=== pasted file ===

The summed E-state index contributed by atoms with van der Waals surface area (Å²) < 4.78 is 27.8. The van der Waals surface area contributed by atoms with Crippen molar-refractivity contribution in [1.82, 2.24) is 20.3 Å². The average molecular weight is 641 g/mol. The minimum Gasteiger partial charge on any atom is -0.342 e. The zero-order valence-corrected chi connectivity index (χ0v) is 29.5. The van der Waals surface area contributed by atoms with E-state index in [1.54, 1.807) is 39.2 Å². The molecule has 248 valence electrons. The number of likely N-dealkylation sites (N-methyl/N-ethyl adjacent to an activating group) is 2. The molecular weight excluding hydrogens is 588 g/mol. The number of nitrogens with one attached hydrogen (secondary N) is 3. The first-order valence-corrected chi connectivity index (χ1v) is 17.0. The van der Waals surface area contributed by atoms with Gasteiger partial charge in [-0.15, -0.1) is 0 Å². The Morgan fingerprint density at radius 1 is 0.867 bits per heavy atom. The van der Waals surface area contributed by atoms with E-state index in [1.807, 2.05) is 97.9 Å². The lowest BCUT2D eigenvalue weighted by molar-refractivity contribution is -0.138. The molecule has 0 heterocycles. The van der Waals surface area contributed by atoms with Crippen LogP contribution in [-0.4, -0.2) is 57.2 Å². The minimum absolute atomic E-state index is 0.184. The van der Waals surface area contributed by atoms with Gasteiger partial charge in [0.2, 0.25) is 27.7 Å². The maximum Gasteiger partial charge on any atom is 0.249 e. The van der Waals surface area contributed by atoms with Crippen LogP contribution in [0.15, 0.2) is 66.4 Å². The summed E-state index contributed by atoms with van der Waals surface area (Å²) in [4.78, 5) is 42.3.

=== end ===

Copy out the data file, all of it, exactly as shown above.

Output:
The summed E-state index contributed by atoms with van der Waals surface area (Å²) < 4.78 is 27.8. The van der Waals surface area contributed by atoms with Crippen molar-refractivity contribution in [1.82, 2.24) is 20.3 Å². The average molecular weight is 641 g/mol. The minimum Gasteiger partial charge on any atom is -0.342 e. The zero-order valence-corrected chi connectivity index (χ0v) is 29.5. The van der Waals surface area contributed by atoms with E-state index in [1.54, 1.807) is 39.2 Å². The molecule has 248 valence electrons. The number of likely N-dealkylation sites (N-methyl/N-ethyl adjacent to an activating group) is 2. The molecular weight excluding hydrogens is 588 g/mol. The number of nitrogens with one attached hydrogen (secondary N) is 3. The first-order valence-corrected chi connectivity index (χ1v) is 17.0. The van der Waals surface area contributed by atoms with Gasteiger partial charge in [-0.15, -0.1) is 0 Å². The Morgan fingerprint density at radius 1 is 0.867 bits per heavy atom. The van der Waals surface area contributed by atoms with E-state index in [1.807, 2.05) is 97.9 Å². The lowest BCUT2D eigenvalue weighted by molar-refractivity contribution is -0.138. The molecule has 0 heterocycles. The van der Waals surface area contributed by atoms with Crippen LogP contribution in [-0.4, -0.2) is 57.2 Å². The minimum absolute atomic E-state index is 0.184. The van der Waals surface area contributed by atoms with Gasteiger partial charge in [0.2, 0.25) is 27.7 Å². The maximum Gasteiger partial charge on any atom is 0.249 e. The van der Waals surface area contributed by atoms with Crippen LogP contribution in [0.15, 0.2) is 66.4 Å². The summed E-state index contributed by atoms with van der Waals surface area (Å²) in [4.78, 5) is 42.3.